Wired to Care: How Companies Prosper when they create widespread empathy by Dev Patnaik with Peter Mortensen. Twitter.com/devpatnaik
This week, we have been looking at companies who are “taking more care” in communities that they affect, either as suppliers to them, manufacturers for them or with facilities occupied in these locations. There is often benign neglect, if not ignorance, on the part of companies about their impact, which has led congress to mandate reporting where it might goes as far as supporting terrorists or rebels. It is virtually impossible for ignorance or disregard to happen if practices that affect caring about the supplier, and the region they are in, are in place. Science even says this is the case.
Dev Patnaik in his book with Peter Mortensen, Wired To Care, ties together the science of the brain with business. In recent years, the discovery of mirror neurons explains why it is harder to hurt or let down people we connect with directly. Mirror neurons replicate in our heads what we see others experiencing. Even just describing it in a visual way can cause a reaction in the listener. These neurons in the “think before you act” part of the brain are used to pick up information and clues about others and to experience how their lives work. We can literally FEEL their world. It is the source of the ability to put ourselves in other’s shoes.
Patnaik and Mortensen give dozens of examples of where this has proved successful for businesses. Harley Davidson hires their customers. Prospective employees better show up on a Harley for an interview. Ayedia Zildian, the famous maker of cymbals works so closely with drummers that Ringo Starr, Dave Krupa and Buddy Rich, come to the factory to have them custom designed.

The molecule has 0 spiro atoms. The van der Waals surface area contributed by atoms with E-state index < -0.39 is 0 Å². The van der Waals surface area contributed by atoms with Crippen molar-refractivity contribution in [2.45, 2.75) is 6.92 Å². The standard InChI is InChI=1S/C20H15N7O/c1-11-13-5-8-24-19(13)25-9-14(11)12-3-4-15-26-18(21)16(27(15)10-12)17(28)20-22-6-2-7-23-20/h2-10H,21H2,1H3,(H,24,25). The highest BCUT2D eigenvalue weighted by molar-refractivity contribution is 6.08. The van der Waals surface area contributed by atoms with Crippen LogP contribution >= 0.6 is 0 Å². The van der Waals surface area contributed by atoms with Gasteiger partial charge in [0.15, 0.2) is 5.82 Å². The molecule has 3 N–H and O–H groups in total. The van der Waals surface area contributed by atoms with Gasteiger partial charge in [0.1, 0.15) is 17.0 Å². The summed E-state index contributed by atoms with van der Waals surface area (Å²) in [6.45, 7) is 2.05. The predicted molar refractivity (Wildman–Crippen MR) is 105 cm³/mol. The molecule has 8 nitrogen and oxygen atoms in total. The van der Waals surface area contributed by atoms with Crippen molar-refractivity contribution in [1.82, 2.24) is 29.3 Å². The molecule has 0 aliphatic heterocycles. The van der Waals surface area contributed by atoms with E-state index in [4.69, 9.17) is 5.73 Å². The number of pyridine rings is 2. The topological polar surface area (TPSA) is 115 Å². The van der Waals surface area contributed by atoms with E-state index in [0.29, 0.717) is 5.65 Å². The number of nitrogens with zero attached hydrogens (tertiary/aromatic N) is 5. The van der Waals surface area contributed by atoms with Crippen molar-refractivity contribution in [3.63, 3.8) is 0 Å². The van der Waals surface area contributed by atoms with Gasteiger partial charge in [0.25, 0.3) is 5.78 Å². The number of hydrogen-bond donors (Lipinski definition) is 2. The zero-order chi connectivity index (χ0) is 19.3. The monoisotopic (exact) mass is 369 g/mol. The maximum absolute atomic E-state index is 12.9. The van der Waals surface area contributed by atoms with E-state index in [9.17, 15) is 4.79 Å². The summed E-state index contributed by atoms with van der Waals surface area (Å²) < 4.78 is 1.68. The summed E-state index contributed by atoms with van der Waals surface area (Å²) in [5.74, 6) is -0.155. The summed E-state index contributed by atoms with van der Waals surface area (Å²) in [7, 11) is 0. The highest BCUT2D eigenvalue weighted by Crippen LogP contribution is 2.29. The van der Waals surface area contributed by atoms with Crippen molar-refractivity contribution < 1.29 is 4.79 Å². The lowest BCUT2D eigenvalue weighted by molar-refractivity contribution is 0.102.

Patnaik and Mortensen propose that a product or service should feel like a great gift to the customer. They need to feel the company understand them so well that it feels the company make it precisely for them. This can only happen if the business structures work so that employees of the business can know them well‑not through digested data, but directly.
The strong emotional component of this way of working affects the brain of the buyer and the creator. It gives the maker a strong sense of personal purpose and mission, bringing new meaning to their work.
Now if we can just get companies to apply the same ideas to suppliers to the business, then we can easily know what affect the sourcing choices being made are having on a country, neighborhood and the natural systems there.